Up until Enimen’s recent “Toy Soldiers” sample on his single, “Like Toy Soldiers,” Martika hadn’t hit in the United States since 1990.
In the somber ballad “Toy Soldiers,” Martika fights an addiction to drugs.
In the first verse, she is apologizing to her family and friends for putting on a clean, proper facade. She didn’t intend for her cocaine use to take over her personality and life. (“It wasn’t my intention to mislead you/It never should have been this way/What can I say”).
She only intended her use of the drugs to be casual. But it slowly became a habit. Then, she was consumed by it as getting high became necessary. In turn, her self-confidence and compassion escaped from her. (“It’s true I did extend the invitation/I never knew how long you’d stay/When you hear temptation call/It’s your heart that takes, takes a fall”).
Next, a few children ask innocently if she can join them. In the single, the children could possibly represent her former unsullied self who is eager to surface again and enjoy life. (“won’t you come out and play with me?”).
In the chorus, Martika is taking life one day at a time and suffering relapses. She’s frail but continues to grapple over her addiction. It’s an endless struggle. (“Step by step/Heart to heart/Left right left/We all fall down like toy soldiers/Bit by bit/Torn apart/We never win/But the battle wages on for toy soldiers”).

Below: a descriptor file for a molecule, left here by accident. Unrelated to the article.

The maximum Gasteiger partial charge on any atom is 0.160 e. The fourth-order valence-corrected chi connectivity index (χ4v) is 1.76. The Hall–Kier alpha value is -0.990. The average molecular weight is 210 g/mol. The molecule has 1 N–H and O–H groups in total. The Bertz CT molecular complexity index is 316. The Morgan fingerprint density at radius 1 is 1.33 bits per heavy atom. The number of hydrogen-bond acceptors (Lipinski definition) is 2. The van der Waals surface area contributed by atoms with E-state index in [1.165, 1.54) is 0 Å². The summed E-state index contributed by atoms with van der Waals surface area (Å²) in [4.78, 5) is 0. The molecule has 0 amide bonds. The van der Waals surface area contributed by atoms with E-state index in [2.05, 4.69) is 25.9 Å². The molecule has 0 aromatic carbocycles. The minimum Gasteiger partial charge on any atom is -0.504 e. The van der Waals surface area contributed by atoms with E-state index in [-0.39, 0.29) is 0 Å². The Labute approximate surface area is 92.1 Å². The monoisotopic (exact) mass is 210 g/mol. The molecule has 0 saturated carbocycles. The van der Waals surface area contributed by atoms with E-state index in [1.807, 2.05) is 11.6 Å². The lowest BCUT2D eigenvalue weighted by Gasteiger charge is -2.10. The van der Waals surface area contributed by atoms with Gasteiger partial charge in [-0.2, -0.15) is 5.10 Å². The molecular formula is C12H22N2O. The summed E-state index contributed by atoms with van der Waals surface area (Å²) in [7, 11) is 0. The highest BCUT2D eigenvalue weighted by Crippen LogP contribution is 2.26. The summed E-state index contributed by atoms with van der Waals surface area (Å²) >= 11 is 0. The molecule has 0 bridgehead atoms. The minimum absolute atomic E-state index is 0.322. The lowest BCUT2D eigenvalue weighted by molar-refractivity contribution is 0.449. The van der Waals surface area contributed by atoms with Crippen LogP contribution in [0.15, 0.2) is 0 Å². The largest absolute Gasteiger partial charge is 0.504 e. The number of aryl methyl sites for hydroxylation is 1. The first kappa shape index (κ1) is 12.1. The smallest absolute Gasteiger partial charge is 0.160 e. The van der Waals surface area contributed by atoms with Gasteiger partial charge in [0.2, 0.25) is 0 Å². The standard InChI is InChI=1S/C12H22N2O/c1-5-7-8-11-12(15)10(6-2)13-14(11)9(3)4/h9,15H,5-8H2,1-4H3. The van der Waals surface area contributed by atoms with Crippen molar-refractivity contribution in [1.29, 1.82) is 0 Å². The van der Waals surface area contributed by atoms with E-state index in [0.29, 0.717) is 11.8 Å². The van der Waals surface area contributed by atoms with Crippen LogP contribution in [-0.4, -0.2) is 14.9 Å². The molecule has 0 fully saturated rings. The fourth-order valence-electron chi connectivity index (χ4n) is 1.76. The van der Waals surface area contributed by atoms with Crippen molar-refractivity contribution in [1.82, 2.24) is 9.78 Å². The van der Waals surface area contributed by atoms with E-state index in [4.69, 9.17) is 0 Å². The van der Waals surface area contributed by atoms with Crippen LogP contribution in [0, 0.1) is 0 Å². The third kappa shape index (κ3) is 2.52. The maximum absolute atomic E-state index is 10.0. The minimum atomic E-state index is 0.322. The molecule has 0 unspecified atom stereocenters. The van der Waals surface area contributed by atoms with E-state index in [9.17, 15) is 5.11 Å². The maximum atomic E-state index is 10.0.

According to wikipedia.com (the best online encyclopedia ever, I might add), toy soldiers are “all-green plastic.” Wikipedia notes that “the playing of games with toy figures, popularized by H.G. Wells, eventually created the modern hobby of miniature wargaming.” With this mind, Martika is referencing wargaming in the chorus. The soldiers are cheap plastic, essentially and fall down without much effort. It’s a well-thought out metaphor which matches the description of the to the tee.
In the second verse, she finds that she really doesn’t the initative to face life anymore. She’s in a perpetual haze in which her brain is fuzzy. She can’t concentrate on anything. She wonders how did she ignore herself hitting rock bottom. If she keeps living her life the way she is now, she’s going to die from an overdose. She’s void of any emotion which is a relief. Previously, she could only feel anguish. (“It’s getting hard to wake up in the morning/My head is spinning constantly/How can it be/How could I be so blind to this addiction/If I don’t stop the next one’s gonna be me/Only emptiness remains/It replaces all, all the pain”).
The children once again ask her to join them in their play. (“won’t you come out and play with me?”
The chorus ends the single.
“Toy Soldiers” is tightly written and built around a concrete metaphor. A definite classic.